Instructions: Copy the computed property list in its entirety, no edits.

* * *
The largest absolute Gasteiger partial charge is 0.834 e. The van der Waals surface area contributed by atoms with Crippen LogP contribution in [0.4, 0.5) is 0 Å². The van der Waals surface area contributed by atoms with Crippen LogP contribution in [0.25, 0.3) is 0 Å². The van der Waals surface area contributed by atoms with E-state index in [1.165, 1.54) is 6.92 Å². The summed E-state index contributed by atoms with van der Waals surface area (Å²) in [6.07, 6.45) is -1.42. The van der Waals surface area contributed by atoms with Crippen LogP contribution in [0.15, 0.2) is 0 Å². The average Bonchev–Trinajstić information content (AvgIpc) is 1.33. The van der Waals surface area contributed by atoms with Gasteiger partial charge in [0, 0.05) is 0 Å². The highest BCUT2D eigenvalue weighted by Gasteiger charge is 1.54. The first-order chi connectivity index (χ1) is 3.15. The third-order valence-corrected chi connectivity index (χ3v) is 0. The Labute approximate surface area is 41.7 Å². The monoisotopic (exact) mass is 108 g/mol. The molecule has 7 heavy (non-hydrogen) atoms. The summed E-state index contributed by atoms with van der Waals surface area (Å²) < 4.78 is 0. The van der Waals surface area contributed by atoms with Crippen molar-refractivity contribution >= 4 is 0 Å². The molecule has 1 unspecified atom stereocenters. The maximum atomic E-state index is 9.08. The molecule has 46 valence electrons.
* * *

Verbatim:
The largest absolute Gasteiger partial charge is 0.834 e. The van der Waals surface area contributed by atoms with Crippen LogP contribution in [0.4, 0.5) is 0 Å². The van der Waals surface area contributed by atoms with Crippen LogP contribution in [0.25, 0.3) is 0 Å². The van der Waals surface area contributed by atoms with E-state index in [1.165, 1.54) is 6.92 Å². The summed E-state index contributed by atoms with van der Waals surface area (Å²) in [6.07, 6.45) is -1.42. The van der Waals surface area contributed by atoms with Crippen LogP contribution in [0.15, 0.2) is 0 Å². The average Bonchev–Trinajstić information content (AvgIpc) is 1.33. The van der Waals surface area contributed by atoms with Gasteiger partial charge in [0, 0.05) is 0 Å². The highest BCUT2D eigenvalue weighted by Gasteiger charge is 1.54. The first-order chi connectivity index (χ1) is 3.15. The third-order valence-corrected chi connectivity index (χ3v) is 0. The Labute approximate surface area is 41.7 Å². The monoisotopic (exact) mass is 108 g/mol. The molecule has 7 heavy (non-hydrogen) atoms. The summed E-state index contributed by atoms with van der Waals surface area (Å²) < 4.78 is 0. The van der Waals surface area contributed by atoms with Crippen molar-refractivity contribution >= 4 is 0 Å². The molecule has 1 unspecified atom stereocenters. The maximum atomic E-state index is 9.08. The molecule has 46 valence electrons.